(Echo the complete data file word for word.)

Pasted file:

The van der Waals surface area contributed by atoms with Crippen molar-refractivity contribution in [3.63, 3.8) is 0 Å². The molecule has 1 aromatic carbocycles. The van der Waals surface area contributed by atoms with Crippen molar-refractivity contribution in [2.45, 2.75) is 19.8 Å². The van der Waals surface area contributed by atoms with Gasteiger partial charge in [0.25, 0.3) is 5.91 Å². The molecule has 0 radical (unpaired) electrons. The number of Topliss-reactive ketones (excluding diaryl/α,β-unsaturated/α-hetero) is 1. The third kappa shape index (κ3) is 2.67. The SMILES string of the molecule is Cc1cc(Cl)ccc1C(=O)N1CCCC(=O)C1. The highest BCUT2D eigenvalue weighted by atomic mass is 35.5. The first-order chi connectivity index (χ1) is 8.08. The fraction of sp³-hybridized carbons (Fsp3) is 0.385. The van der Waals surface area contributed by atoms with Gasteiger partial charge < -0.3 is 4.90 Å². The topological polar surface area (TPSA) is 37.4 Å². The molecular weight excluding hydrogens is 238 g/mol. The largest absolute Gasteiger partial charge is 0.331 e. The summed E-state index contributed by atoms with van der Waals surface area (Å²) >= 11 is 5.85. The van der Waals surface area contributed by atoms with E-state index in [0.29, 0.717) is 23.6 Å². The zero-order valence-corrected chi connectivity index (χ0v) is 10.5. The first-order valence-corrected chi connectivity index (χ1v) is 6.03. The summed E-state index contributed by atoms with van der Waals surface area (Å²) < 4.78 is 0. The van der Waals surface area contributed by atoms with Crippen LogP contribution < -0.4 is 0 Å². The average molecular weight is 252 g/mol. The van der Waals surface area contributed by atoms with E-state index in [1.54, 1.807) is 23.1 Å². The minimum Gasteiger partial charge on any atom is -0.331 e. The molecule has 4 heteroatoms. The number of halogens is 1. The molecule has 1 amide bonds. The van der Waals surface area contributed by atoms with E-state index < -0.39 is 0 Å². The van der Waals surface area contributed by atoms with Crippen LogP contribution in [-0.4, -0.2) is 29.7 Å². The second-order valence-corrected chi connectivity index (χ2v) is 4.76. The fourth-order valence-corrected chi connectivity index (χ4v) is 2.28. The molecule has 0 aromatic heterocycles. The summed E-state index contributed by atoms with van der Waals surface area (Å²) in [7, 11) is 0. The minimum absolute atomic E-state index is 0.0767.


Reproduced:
The van der Waals surface area contributed by atoms with Crippen molar-refractivity contribution in [3.63, 3.8) is 0 Å². The molecule has 1 aromatic carbocycles. The van der Waals surface area contributed by atoms with Crippen molar-refractivity contribution in [2.45, 2.75) is 19.8 Å². The van der Waals surface area contributed by atoms with Gasteiger partial charge in [0.25, 0.3) is 5.91 Å². The molecule has 0 radical (unpaired) electrons. The number of Topliss-reactive ketones (excluding diaryl/α,β-unsaturated/α-hetero) is 1. The third kappa shape index (κ3) is 2.67. The SMILES string of the molecule is Cc1cc(Cl)ccc1C(=O)N1CCCC(=O)C1. The highest BCUT2D eigenvalue weighted by atomic mass is 35.5. The first-order chi connectivity index (χ1) is 8.08. The fraction of sp³-hybridized carbons (Fsp3) is 0.385. The van der Waals surface area contributed by atoms with Gasteiger partial charge < -0.3 is 4.90 Å². The topological polar surface area (TPSA) is 37.4 Å². The molecular weight excluding hydrogens is 238 g/mol. The largest absolute Gasteiger partial charge is 0.331 e. The summed E-state index contributed by atoms with van der Waals surface area (Å²) >= 11 is 5.85. The van der Waals surface area contributed by atoms with E-state index in [0.29, 0.717) is 23.6 Å². The zero-order valence-corrected chi connectivity index (χ0v) is 10.5. The first-order valence-corrected chi connectivity index (χ1v) is 6.03. The summed E-state index contributed by atoms with van der Waals surface area (Å²) < 4.78 is 0. The van der Waals surface area contributed by atoms with Crippen LogP contribution < -0.4 is 0 Å². The average molecular weight is 252 g/mol. The van der Waals surface area contributed by atoms with E-state index in [1.54, 1.807) is 23.1 Å². The minimum Gasteiger partial charge on any atom is -0.331 e. The molecule has 4 heteroatoms. The number of halogens is 1. The molecule has 1 amide bonds. The van der Waals surface area contributed by atoms with E-state index < -0.39 is 0 Å². The van der Waals surface area contributed by atoms with Crippen LogP contribution in [-0.4, -0.2) is 29.7 Å². The second-order valence-corrected chi connectivity index (χ2v) is 4.76. The fourth-order valence-corrected chi connectivity index (χ4v) is 2.28. The molecule has 0 aromatic heterocycles. The summed E-state index contributed by atoms with van der Waals surface area (Å²) in [7, 11) is 0. The minimum absolute atomic E-state index is 0.0767.